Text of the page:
With its dawn-over-the-lake cover, guitar chimes, and discernible melodies--on as many as ten of the fifteen songs!--this is the Hüskers' pastoral. I suppose a few hardcore urbanists will think it's wimpy or something, but by any vaguely normal standard it's clearly their finest record even if they have turned off the news in pursuit of a maturity I trust they'll outgrow. Not that they haven't matured. Bob Mould's ambivalence gets him two places instead of none, and I love Grant Hart's love objects--one with a big messy room and "a worn out smile that she'll wear some more," another who's heavily into UFOs. Play loud--this is one band that deserves it. A

Flip Your Wig [SST, 1985]
They've never sounded so good. Spot's gone, as are most of the cobwebs that obscured their clamor, so without kow-towing to Michael Wagener we really get to hear Bob Mould's guitar. Thing is, what's made them major isn't Mould's guitar, their mainstay from the first--it's songcraft. And now Grant Hart has gotten so crafty (or happy) that he's turned conventional--"Green Eyes," about beauty never jealousy, and "Flexible Flyer," which advises that we keep our hearts "burning brightly," are attractive in their way, but they betray a pop simplemindedness unworthy of the hard-driving oddball love songs that make New Day Rising such an up. As for mainstay Mould, he's still honestly confused and mad as hell. May his heart burn this bright forever. A-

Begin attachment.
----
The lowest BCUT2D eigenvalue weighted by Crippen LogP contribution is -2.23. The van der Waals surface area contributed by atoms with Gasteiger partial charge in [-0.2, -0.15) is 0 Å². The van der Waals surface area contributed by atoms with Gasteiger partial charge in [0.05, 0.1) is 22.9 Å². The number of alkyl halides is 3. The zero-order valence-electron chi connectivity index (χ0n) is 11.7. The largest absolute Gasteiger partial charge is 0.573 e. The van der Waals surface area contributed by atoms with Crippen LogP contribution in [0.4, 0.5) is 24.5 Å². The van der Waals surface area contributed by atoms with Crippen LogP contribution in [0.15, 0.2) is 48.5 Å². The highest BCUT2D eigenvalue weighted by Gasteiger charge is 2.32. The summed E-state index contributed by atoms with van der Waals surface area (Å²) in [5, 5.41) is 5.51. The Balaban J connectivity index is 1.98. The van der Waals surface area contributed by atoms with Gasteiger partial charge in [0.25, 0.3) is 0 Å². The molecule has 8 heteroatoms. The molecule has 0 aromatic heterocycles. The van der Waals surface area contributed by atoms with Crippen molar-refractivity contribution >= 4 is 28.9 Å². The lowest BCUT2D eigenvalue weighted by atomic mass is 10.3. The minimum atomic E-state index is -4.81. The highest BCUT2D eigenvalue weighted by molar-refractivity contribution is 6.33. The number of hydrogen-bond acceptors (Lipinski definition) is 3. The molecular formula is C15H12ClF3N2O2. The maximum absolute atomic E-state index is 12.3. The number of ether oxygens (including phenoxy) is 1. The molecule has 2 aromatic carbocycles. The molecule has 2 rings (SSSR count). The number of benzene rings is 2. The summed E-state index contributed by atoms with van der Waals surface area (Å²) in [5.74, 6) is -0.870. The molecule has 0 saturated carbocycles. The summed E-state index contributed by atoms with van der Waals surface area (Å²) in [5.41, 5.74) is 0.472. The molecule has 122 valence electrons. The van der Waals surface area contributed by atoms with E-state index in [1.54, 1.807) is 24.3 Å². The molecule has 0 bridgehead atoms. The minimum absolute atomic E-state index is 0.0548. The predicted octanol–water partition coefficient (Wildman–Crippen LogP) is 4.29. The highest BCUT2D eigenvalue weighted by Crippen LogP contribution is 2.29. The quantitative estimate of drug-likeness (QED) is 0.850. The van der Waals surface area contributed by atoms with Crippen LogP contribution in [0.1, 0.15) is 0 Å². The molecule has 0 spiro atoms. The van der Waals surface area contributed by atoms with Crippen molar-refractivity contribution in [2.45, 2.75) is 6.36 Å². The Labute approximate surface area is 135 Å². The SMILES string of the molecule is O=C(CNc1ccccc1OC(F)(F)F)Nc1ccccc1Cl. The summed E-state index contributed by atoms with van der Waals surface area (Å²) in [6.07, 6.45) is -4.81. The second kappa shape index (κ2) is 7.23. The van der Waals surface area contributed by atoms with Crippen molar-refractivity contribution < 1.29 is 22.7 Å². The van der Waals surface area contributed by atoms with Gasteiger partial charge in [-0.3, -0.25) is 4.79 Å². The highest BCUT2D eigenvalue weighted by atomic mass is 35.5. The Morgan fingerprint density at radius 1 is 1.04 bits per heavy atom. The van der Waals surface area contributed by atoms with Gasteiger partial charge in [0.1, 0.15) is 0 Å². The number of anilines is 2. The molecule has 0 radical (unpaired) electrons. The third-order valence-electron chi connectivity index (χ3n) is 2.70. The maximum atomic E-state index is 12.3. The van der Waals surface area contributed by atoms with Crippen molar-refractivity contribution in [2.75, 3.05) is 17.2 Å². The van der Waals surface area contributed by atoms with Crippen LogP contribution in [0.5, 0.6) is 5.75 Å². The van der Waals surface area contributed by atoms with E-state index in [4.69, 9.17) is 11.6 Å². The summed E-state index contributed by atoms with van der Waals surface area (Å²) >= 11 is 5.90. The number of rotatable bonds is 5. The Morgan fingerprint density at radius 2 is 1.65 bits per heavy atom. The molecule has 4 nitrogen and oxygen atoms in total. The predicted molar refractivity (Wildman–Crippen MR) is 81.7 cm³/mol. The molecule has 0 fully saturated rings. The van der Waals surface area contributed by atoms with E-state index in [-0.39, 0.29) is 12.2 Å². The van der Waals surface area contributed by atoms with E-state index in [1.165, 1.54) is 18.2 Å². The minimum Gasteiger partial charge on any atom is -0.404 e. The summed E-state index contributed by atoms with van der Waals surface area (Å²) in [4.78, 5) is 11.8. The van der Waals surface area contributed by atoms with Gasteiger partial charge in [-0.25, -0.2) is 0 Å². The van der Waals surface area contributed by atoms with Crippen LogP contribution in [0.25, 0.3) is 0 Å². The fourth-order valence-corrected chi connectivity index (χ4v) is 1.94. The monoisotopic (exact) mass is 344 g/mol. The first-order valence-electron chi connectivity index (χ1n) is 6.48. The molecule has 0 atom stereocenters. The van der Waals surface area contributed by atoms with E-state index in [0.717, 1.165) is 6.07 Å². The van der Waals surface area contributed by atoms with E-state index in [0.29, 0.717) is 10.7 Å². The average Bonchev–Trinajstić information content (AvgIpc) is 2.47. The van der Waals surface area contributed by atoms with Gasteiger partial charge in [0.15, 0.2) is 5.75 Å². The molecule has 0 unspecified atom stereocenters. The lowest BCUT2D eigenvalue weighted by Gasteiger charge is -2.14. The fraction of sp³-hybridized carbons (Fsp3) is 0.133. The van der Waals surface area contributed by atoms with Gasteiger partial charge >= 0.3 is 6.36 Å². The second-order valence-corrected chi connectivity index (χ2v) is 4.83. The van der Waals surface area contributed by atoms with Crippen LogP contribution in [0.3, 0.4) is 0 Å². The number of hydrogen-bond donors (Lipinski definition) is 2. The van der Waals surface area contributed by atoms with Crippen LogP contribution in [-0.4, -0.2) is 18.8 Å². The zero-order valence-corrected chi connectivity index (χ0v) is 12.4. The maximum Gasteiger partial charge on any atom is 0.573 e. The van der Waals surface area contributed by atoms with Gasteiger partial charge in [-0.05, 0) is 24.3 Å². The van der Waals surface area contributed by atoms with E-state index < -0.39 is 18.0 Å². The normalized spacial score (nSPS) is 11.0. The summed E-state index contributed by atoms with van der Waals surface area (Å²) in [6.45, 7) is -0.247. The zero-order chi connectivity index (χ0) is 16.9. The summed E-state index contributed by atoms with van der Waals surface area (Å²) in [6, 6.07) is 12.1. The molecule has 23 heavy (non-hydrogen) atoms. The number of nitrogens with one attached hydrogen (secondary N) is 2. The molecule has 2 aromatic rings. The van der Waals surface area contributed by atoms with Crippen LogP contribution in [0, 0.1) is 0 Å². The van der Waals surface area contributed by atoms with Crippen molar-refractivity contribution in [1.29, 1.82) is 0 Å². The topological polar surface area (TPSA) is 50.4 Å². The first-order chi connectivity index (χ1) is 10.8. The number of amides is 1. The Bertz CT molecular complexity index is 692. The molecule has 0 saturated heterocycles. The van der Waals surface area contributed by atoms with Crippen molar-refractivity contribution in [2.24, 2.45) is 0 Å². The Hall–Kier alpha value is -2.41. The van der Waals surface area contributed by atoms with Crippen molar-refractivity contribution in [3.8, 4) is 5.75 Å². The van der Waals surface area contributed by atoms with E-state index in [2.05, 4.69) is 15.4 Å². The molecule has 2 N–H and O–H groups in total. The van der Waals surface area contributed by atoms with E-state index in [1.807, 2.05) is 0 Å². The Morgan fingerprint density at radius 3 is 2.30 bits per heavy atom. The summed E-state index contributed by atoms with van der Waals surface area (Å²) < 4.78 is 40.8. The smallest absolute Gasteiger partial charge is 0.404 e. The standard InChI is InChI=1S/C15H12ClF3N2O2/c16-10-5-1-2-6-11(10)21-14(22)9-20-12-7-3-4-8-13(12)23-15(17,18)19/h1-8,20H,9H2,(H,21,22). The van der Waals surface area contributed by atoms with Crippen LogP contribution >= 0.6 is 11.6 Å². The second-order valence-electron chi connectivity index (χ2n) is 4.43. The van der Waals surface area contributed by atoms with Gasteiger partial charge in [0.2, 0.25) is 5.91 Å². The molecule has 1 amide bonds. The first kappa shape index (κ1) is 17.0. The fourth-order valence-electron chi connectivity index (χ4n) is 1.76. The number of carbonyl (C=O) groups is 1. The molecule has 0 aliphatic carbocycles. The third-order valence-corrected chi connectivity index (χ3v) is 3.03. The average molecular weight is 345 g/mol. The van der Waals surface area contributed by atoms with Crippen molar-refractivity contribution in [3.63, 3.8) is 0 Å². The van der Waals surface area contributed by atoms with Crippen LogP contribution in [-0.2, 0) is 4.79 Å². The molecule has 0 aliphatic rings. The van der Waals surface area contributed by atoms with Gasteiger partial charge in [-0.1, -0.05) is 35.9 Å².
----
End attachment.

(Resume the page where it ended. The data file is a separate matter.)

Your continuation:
Candy Apple Grey [Warner Bros., 1986]
Grant Hart breaks up with the love of his life, Bob Mould can't shake off a bad trip, and hand in hand they sell out to the big bad major with the most disconsolate record of their never exactly cheerful career. Of course, between the swelling melodies that are supposed to give them pop accessibility and an attention to recorded sound that does some justice to their humongous musical details, the overall effect is more inspirational than depressing--this is the album that combines the supersonic soar of Flip Your Wig with the full-grown vision of New Day Rising. As for pop accessibility, we shall see. A

Warehouse: Songs and Stories [Warner Bros., 1987]
They invented this barrage, and they've perfected it: for close to seventy minutes, songs rise out of the roiling seas like elephant seals, bellow their hooks, and sink sleekly away. But there's a downside to the overwhelming consistency of what those who take the title literally assume is a hodgepodge. Now that they've mastered the feat of yoking elemental noise and elemental melody, their power of musical expression has apparently rendered irrelevant the meaning of individual songs. So that almost as soon as you notice one--Grant Hart's "You're a Soldier," with its sermon to the enemy, or Bob Mould's "It's Not Peculiar," with its stuttered refrain--you're not sure you trust it. A-

The Living End [Warner Bros., 1994]
Culled from their final tour, their second live album--the first was their first, with the lovely protohardcore title Land Speed Record--is long on late songs, its only cover the perfect "Sheena Is a Punk Rocker." But the mutual disregard that had set in well before their demise never dented their reputation as the fiercest band in el nuevo wavo. Their ordinary shows were something else, and given how dimly they were recorded at SST, the live-to-the-soundboard audio is often an improvement. Not an epiphany. But definitely a manifestation you can believe in. A-